With the rapid development of the internet-related platforms for supply chain, running a business from an online outlet has become easier than ever. Entrepreneurs can now rely on the popular concept known as the “Cloud” and not worry about the accessibility of their data. An individual who has witnessed this change slowly take place over the past two decades and was not afraid to challenge the idea is Robert Tweed.Also known as Rusty Tweed, he is a business owner who has grown projects across countless markets. During most of his endeavors, however, the common denominator was a push for moving the operations to a cloud network that will enable employees to work remotely. Given the experience characterized by a successful track record, Rusty Tweed now aims to clarify some of the common questions that cause small business owners to be hesitant to the principle of cloud computing.
What is your history with cloud-operated networks and how did you become familiar with them?
I started my first business many years ago when computers were more like the first-ever ENIAC model than they are today. Over the years, I witnessed things like the development of smaller hardware, anti-virus programs, social platforms, built-in analytics, and more. Somewhere along the way, I picked up the necessary information to become knowledgeable about the so-called “cloud”. Originally, I thought it seemed pretty silly to consider replacing traditional systems of operations that were based on an identifiable paper trail with an online alternative that would run everything through a computer. In retrospect, I had never been more wrong. Eventually, I started using cloud-based networks in my operations and noticed a significant improvement in the efficiency and utilization of my workers’ chargeable time.
Was the increase in efficiency simultaneous with the installation of the new software or was there a learning curve for the employees?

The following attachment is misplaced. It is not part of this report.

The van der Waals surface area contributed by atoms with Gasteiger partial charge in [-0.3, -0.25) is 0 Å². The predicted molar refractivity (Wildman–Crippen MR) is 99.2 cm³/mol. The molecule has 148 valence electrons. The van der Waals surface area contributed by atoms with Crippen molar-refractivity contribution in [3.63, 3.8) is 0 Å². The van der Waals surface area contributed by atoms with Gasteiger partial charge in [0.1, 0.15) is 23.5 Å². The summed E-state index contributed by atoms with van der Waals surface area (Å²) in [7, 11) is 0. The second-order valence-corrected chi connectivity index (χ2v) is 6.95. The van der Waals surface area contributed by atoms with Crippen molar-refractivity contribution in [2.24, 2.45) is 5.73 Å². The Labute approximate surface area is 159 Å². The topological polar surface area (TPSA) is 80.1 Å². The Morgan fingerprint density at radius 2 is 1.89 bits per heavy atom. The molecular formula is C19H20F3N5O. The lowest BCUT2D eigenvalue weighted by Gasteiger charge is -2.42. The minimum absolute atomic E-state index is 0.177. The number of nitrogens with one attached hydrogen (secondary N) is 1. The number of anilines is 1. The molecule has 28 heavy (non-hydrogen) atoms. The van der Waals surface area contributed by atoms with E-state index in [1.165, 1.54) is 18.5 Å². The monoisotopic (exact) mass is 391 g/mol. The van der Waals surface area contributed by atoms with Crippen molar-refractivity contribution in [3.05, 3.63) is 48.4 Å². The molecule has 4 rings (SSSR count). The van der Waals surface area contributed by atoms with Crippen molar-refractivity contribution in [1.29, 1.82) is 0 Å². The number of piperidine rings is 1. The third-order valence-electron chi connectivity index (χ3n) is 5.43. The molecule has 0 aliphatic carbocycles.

It was a little bit of both. Generally speaking, every time that I would bring a new software like cloud computing to the company, senior employees would have to go through extensive training. This is because they were the ones that were going to push this change and it was important to teach them all the ins and outs of the project plan. Consequently, their learning curve was very steep while the low-level employees were given more time to get acclimated to the change.
Can you describe the training stages that your businesses underwent to become qualified for cloud computing?
It somewhat depends on the characteristics of each case. One of the companies that I led used to take advantage of hand-written mailing systems that involved paper requests and hand-signed confirmations. After consulting some of the individuals from the upper management, we decided to install a cloud system that would track all the mailing requests and automatically send updates that do not require a sign-off from anyone. Since this project was outsourced, the training involved a week-long seminar that all employees had to complete online as well as a few meetings to answer common questions.
How would you describe the safety of information placed online and thus accessible to anyone who has the necessary credentials?
I think that it is just as safe as the information one can find in companies’ file rooms that have thousands of papers hidden behind a locked door. Ultimately, anyone who has the key or a code will be able to get in. Similarly, those who obtain the credentials for the online cloud could technically get to the data, yet there are additional measures in place to prevent information mishandling (safety questions, e-mail confirmations, and so on). Additionally, online information is not susceptible to physical damage like the paper-based data is. I mean, you could basically lose every paper trail in your company the moment that there is a fire or a flood.
Have you identified any areas of improvement when it comes to cloud computing?
Of course. As with everything else, the cloud computing has a plethora of shortcomings that will hopefully be addressed in the future. One of the biggest worries for businessmen is the question of data safety that you previously mentioned. People are often skeptical about taking advantage of cloud computing because there is an on-going risk of information leaks that have caused a lot of firms many financial issues over the years. Nevertheless, although these stereotypes attempt to create a negative connotation to the term “data sharing”, it is hard to deny all the benefits of being able to work from anywhere and access data at all times.